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This case study conducted by One Eighty Materials Engineering focuses on the evaluation of three sets of injection-molded crutches manufactured by an orthopaedic supplier. The crutches tested were the “Permanent User Non-adjustable – Heavy Duty,” the “Permanent User Non-adjustable – Standard,” and the “Craggy Adjustable” crutches. The purpose of the study was to assess the crutches’ compliance with ISO 11334-1, a standard that specifies requirements and test methods for assistive products used for walking with one arm.

Approach and Methodology

Nine crutch samples (labelled A to I) were tested, with three samples from each set. The tests conducted included measurements, forearm withdrawal tests, static loading tests, and low temperature falling tests. For the static loading tests, the crutches were subjected to a load equivalent to 200 kg, which is greater than the crutches maximum user mass rating of 120 kg.

Static Loading test set up
Forearm Withdrawal test set up


  1. Measurements: All nine crutches met the measurement requirements outlined in the standard.
  2. Forearm Withdrawal Test: The crutches were subjected to a forearm withdrawal test, which involved pulling a pipe with a diameter larger than the standard requirement through the cuff opening. All crutches successfully passed this test, with the maximum opening force below the specified limit, and minimal permanent deformation.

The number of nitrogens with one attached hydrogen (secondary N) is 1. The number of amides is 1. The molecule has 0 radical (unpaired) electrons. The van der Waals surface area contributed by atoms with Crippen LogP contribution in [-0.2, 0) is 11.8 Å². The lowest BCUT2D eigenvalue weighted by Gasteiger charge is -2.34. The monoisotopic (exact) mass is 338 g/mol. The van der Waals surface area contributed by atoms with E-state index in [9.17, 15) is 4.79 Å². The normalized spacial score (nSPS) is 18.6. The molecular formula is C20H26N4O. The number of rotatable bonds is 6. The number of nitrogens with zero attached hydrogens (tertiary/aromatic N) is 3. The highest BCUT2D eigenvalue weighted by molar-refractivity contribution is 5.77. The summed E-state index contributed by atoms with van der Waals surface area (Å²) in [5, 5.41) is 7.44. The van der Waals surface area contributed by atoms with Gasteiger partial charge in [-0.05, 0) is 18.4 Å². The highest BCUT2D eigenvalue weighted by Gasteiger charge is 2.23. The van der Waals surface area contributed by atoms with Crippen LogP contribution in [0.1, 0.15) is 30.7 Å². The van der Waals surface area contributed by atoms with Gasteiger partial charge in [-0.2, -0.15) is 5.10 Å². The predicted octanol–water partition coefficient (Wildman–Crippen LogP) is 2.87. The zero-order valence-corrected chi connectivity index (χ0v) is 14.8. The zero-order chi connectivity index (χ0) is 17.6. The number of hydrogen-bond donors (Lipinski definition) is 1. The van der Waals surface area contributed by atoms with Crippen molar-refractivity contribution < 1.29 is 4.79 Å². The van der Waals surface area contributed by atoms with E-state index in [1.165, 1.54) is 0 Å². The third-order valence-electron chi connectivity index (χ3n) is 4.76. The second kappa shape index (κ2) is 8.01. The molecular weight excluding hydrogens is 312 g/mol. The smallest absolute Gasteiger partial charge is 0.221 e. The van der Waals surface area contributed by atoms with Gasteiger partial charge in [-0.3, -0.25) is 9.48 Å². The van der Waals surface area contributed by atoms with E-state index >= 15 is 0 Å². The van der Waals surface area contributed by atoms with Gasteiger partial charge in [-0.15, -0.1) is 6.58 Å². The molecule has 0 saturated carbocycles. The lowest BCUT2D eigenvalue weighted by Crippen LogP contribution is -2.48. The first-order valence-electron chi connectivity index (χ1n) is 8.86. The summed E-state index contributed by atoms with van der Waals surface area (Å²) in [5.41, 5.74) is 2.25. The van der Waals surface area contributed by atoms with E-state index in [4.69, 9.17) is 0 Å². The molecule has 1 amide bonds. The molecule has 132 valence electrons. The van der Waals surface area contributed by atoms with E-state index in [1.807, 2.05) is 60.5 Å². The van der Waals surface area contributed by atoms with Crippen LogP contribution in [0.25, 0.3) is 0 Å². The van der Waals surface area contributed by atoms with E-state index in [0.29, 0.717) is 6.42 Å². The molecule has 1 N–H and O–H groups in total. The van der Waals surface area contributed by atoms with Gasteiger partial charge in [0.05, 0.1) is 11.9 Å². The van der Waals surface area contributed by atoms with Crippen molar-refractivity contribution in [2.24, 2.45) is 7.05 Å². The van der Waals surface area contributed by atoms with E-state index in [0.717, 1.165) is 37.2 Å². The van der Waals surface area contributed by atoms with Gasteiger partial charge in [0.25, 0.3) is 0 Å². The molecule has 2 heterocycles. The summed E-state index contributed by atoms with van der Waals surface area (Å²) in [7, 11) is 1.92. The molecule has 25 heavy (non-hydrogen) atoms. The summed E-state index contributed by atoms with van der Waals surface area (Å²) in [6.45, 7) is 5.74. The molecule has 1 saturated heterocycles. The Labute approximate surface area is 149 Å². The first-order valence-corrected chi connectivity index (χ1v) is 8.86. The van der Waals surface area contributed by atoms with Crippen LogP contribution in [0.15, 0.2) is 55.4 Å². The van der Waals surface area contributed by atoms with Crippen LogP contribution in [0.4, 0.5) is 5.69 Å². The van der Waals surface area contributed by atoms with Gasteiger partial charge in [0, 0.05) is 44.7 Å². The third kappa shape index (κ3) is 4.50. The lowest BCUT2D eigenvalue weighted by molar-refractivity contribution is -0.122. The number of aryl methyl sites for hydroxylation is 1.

3. Static Loading Test: The crutches were loaded in compression, and a force of 2000 N was applied for 15 seconds. All crutches passed this test without any visible cracks or breakages.
  4. Low Temperature Falling Test: After subjecting the crutches to -22°C for 24 hours, Samples A, G, and H exhibited breakages, specifically in the handle end screws. The fractures occurred in the region where the thread begins, which is a known stress concentrator.

Conclusion and recommendations

Based on the test results, it can be concluded that the crutches met the requirements of ISO 11334-1 for a maximum user mass of 200 kg. They demonstrated strength and durability during the measurements, forearm withdrawal, and static loading tests. However, the handle end screws proved to be a weak point, as evidenced by the breakages observed during the low-temperature falling test.

To address this issue, it was recommended that the handle end screws be redesigned to include a shank and a longer engaged thread into the crutch. This modification would provide enhanced strength and stability to the handle end screw, which is crucial for securing the handgrip in place.

Based on the results of these tests, the orthopaedic supplier has since improved the handle end screw design. One Eighty has also since retested the low temperature falling test using crutches with the new handle end screw design. The information gathered from these tests have aided the orthopaedic supplier’s overall product design process and research.

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